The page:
The Current Board Is Conflicted, Inexperienced And Does Not Prioritize Shareholders Interests Over Management

Since inception, RESI and its related publicly traded companies have been mired in conflicts of interest and abysmal corporate governance. Ocwen Financial Corporation, of which Mr. Erbey was Executive Chairman, was forced to enter into a Consent Order with the New York State Department of Financial Services, which led to the forced resignation of Mr. Erbey from the RESI Board in 2015. Despite Mr. Erbey’s departure, the Board of RESI is still comprised of individuals beholden to Mr. Erbey and his family:

  • Director James Mullin is the President of Allegheny College, where Mr. Erbey is an alumnus and benefactor
  • Director Mike Eruzione is an employee of Boston University, where Mr. Erbey’s wife serves on the Board of Trustees
  • Director David Reiner, formerly associated with Erbey entities Ocwen Financial Corporation and Home Loan Servicing Solutions, was appointed as a director and Chairman of the Board of RESI upon Mr. Erbey’s forced resignation

Prior experience or demonstrated expertise by any RESI director in the single-family rental business appears to be non-existent. Further, not one of the current Board members has any public company board experience outside of Erbey-related entities, including the newly minted CEO, George Ellison. As a CEO, his public record shows stock price declines since the date of his appointment of 91% at AAMC and 48% at RESI.

Strategic Change Requires Independent, Qualified Board Members

RESI’s current share price proves investors have dismissed the new strategy, and the Board’s inexperience has rendered it unqualified to fix the problem of its own creation. We believe that an independent and capable Board is required to review all potential strategic alternatives to deliver full value for shareholders.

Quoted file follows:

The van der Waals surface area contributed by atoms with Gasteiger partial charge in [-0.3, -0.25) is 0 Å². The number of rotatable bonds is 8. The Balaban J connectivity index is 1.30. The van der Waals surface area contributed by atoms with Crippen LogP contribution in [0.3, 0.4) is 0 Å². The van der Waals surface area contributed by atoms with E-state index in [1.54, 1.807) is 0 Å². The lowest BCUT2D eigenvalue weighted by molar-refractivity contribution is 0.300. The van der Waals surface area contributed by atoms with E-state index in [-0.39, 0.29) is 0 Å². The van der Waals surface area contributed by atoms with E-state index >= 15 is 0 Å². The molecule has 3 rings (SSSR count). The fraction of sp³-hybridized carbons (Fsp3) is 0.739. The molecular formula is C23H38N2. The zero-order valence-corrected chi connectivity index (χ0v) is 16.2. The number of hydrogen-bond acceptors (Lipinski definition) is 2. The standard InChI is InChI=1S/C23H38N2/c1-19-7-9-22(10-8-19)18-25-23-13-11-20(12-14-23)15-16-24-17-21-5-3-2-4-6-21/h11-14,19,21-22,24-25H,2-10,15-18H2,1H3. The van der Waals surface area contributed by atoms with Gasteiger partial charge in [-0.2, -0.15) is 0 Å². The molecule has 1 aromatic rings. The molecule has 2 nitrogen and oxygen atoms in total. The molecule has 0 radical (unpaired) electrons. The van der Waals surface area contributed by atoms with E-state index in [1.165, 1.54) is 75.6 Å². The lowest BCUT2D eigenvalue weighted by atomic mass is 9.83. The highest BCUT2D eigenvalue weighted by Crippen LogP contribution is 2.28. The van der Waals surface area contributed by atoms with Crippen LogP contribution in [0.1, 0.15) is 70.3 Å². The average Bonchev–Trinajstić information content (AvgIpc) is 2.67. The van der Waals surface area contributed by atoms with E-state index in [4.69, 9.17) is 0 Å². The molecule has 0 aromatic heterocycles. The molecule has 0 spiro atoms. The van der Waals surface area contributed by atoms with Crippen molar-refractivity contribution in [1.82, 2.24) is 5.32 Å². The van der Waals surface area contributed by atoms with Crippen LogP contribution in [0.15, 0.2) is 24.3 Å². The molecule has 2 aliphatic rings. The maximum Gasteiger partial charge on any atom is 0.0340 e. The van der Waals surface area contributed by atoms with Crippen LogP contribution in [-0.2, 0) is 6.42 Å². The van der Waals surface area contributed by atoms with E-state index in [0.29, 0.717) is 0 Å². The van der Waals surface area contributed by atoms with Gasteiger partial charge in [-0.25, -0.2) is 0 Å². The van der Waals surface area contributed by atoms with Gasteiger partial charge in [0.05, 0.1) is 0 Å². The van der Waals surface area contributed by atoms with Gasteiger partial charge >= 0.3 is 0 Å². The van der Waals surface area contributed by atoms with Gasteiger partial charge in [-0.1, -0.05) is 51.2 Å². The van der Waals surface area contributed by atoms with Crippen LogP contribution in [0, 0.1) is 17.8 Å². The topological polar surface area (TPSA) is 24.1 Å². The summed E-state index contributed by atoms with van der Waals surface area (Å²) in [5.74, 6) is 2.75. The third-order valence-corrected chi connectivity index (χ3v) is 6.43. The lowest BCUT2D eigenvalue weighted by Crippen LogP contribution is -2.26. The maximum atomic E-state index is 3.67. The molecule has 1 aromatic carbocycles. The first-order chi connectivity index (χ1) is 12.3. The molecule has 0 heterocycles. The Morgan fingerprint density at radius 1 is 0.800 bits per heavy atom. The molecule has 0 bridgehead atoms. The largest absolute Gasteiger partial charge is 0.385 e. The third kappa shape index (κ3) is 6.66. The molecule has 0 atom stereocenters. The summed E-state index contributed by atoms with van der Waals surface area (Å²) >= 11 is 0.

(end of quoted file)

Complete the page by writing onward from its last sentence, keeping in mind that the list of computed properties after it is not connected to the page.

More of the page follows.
For those reasons, we are pursuing the election of three highly qualified individuals to the Board who are committed to maximizing value for RESI shareholders. They will ensure that the Company is run for the benefit of RESI and its shareholders without regard to AAMC, ASPS, Mr. Erbey or any other conflicted parties. Our director nominees are prepared to work constructively with the Board and Mr. Ellison in order to align their interests with RESI shareholders.

In our prior discussions with the Company, Mr. Ellison indicated that management and the Board may be contemplating a large acquisition of single-family homes. We demand that any such efforts be halted until the composition of the Board is settled at the upcoming annual meeting in May. We also remind the Board of its fiduciary duty to RESI shareholders and not to adopt corporate defense tactics, which are harmful to RESI shareholders.